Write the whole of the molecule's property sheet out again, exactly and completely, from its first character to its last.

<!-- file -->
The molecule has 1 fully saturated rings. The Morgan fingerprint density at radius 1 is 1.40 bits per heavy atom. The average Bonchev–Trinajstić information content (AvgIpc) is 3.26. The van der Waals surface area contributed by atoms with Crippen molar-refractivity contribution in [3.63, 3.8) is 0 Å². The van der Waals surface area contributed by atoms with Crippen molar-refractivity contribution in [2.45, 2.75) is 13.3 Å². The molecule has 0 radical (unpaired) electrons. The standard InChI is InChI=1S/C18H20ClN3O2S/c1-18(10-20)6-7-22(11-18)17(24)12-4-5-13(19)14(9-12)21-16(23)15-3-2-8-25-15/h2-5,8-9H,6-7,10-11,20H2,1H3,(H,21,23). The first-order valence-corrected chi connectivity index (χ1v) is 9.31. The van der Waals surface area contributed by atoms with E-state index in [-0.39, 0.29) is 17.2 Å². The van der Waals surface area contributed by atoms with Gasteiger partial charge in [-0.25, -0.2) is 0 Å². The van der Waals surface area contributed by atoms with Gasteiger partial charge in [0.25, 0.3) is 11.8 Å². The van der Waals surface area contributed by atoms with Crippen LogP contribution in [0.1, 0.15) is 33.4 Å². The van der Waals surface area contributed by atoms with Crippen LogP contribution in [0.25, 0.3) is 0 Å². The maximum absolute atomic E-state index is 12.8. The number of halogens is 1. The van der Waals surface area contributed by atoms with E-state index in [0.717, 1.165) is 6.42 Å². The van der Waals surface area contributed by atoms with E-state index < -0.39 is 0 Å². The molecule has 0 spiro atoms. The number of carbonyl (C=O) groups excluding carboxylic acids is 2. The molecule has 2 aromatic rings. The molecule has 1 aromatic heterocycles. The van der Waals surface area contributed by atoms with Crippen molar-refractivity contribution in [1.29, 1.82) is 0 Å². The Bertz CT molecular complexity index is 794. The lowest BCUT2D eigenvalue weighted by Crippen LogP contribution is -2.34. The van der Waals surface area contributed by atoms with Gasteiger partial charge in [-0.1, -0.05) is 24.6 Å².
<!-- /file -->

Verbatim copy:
The molecule has 1 fully saturated rings. The Morgan fingerprint density at radius 1 is 1.40 bits per heavy atom. The average Bonchev–Trinajstić information content (AvgIpc) is 3.26. The van der Waals surface area contributed by atoms with Crippen molar-refractivity contribution in [3.63, 3.8) is 0 Å². The van der Waals surface area contributed by atoms with Crippen molar-refractivity contribution in [2.45, 2.75) is 13.3 Å². The molecule has 0 radical (unpaired) electrons. The standard InChI is InChI=1S/C18H20ClN3O2S/c1-18(10-20)6-7-22(11-18)17(24)12-4-5-13(19)14(9-12)21-16(23)15-3-2-8-25-15/h2-5,8-9H,6-7,10-11,20H2,1H3,(H,21,23). The first-order valence-corrected chi connectivity index (χ1v) is 9.31. The van der Waals surface area contributed by atoms with E-state index in [-0.39, 0.29) is 17.2 Å². The van der Waals surface area contributed by atoms with Gasteiger partial charge in [-0.25, -0.2) is 0 Å². The van der Waals surface area contributed by atoms with Gasteiger partial charge in [0.25, 0.3) is 11.8 Å². The van der Waals surface area contributed by atoms with Crippen LogP contribution in [0.1, 0.15) is 33.4 Å². The van der Waals surface area contributed by atoms with Crippen LogP contribution in [0.25, 0.3) is 0 Å². The maximum absolute atomic E-state index is 12.8. The number of halogens is 1. The van der Waals surface area contributed by atoms with E-state index in [0.717, 1.165) is 6.42 Å². The van der Waals surface area contributed by atoms with E-state index < -0.39 is 0 Å². The molecule has 0 spiro atoms. The number of carbonyl (C=O) groups excluding carboxylic acids is 2. The molecule has 2 aromatic rings. The molecule has 1 aromatic heterocycles. The van der Waals surface area contributed by atoms with Crippen molar-refractivity contribution in [1.29, 1.82) is 0 Å². The Bertz CT molecular complexity index is 794. The lowest BCUT2D eigenvalue weighted by Crippen LogP contribution is -2.34. The van der Waals surface area contributed by atoms with Gasteiger partial charge in [-0.1, -0.05) is 24.6 Å².